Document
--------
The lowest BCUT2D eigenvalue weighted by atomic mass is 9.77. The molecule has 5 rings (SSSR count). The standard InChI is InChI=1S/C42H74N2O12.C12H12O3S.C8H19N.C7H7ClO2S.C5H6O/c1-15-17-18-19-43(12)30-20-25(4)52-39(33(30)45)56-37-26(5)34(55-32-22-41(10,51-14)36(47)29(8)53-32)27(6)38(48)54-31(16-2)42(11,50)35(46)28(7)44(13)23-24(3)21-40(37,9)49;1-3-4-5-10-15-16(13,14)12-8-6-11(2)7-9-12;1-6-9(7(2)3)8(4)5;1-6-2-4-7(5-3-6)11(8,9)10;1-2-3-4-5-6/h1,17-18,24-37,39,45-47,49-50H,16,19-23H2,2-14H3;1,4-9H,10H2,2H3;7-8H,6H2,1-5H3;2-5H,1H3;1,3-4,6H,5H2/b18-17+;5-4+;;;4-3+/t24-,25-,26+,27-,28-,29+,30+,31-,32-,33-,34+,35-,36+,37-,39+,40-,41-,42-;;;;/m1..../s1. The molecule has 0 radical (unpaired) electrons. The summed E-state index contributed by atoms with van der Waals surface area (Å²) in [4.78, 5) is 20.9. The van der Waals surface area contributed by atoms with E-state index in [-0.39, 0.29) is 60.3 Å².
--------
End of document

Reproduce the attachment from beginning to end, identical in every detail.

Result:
The lowest BCUT2D eigenvalue weighted by atomic mass is 9.77. The molecule has 5 rings (SSSR count). The standard InChI is InChI=1S/C42H74N2O12.C12H12O3S.C8H19N.C7H7ClO2S.C5H6O/c1-15-17-18-19-43(12)30-20-25(4)52-39(33(30)45)56-37-26(5)34(55-32-22-41(10,51-14)36(47)29(8)53-32)27(6)38(48)54-31(16-2)42(11,50)35(46)28(7)44(13)23-24(3)21-40(37,9)49;1-3-4-5-10-15-16(13,14)12-8-6-11(2)7-9-12;1-6-9(7(2)3)8(4)5;1-6-2-4-7(5-3-6)11(8,9)10;1-2-3-4-5-6/h1,17-18,24-37,39,45-47,49-50H,16,19-23H2,2-14H3;1,4-9H,10H2,2H3;7-8H,6H2,1-5H3;2-5H,1H3;1,3-4,6H,5H2/b18-17+;5-4+;;;4-3+/t24-,25-,26+,27-,28-,29+,30+,31-,32-,33-,34+,35-,36+,37-,39+,40-,41-,42-;;;;/m1..../s1. The molecule has 0 radical (unpaired) electrons. The summed E-state index contributed by atoms with van der Waals surface area (Å²) in [4.78, 5) is 20.9. The van der Waals surface area contributed by atoms with E-state index in [-0.39, 0.29) is 60.3 Å².